My wife's mother died at the end of January. That makes any whinge about lack of riding or skiing opportunities seem unforgivably trivial unless you consider the anti-depressant effects of exercise and the value of positive routines to help overcome the considerable stress of unhappy events.
Indeed, my wife resumed her trainer rides when we returned from the funeral trip. I was the laggard, already in a slump with the destruction of cross-country ski conditions after heavy rain took out most of the trail system a few weeks ago. And I got a headcold on the airplane trip. So the ride I took today was long overdue.
I haven't had this long a break in training since about 1979. Even when I quit racing bikes I still commuted, and I trained for climbing and mountaineering, so I ran, hiked, and followed a regular upper-body conditioning program. Exploring demands fitness.
My wife was a runner for many years. Whenever she needed to jump-start a conditioning program she would run. Unfortunately, the impacts finally caught up with her. She rides the trainer with admirable dedication. She also has discovered the fixed-gear, for when she's inclined to go back out on the roads.
Fixed gear does for me what running did for her. Cross-country skiing is more complete exercise, but requires certain conditions. Ski machines are mentally torturous. When I need to blast the lethargy and get moving, the fixed gear provides the same continuous effort that running requires (no coasting), without the impact.
I've read a little about chi running. It seems intriguing. When I ran, I did not suffer injuries, but I never ran for more than a few months at a time. I would always resume one of my preferred activities when I got the chance. I'm a bike guy. From the little I've skimmed about chi running, it sounds like a way to promote a light-footed stride that I may have possessed naturally. I remember the beginning of every summer in childhood, when all the neighborhood kids would recondition their feet to go barefoot. I ran all over the place with no shoes, once my feet were toughened up. The barefoot stride apparently trains you not to strike heavily on the heel. I do remember padding like an animal when running barefoot.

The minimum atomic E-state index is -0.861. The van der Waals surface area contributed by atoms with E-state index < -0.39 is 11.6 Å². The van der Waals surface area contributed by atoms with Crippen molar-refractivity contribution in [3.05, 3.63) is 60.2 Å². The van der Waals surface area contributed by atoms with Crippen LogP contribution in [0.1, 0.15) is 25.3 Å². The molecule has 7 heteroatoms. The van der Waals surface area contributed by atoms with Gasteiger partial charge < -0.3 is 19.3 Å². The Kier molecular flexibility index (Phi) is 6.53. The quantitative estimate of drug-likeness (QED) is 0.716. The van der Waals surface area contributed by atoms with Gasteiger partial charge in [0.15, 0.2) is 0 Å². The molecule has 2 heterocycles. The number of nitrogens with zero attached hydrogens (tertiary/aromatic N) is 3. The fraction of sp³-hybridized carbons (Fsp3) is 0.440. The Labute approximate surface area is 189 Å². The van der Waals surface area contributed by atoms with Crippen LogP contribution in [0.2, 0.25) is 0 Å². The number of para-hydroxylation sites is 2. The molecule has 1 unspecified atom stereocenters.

I would have to run along the roads around here. Some people stud an old pair of running shoes and use the snow machine trails. It's so much easier to break out the fixed gear and knock off ten or fifteen miles.
This is February. It could be the beginning of riding season. It wouldn't be the first time. It needs to be something.
The big snow in the Middle Atlantic region of the US makes my Mobile Groomer idea look pretty good. Big cargo aircraft would transport grooming equipment to create cross-country ski trail networks wherever heavy snow had just fallen. The mobile units would stay as long as they were needed. They could also bring mobile rental and retail facilities to bring the Nordic area to the snow rather than sit in one place and hope the weather comes to them. There are parks and golf courses in many places that see snowy winters on an irregular basis. No one would invest in a permanent facility there, but some sort of broad-based investment system might support mobile facilities.
None of this helps me in snow-deprived New England. I still have to do my rides on the sandy, dusty roads with a cold wind pushing me around. But it would help me, knowing that the bounty of snow somewhere else wasn't going completely to waste.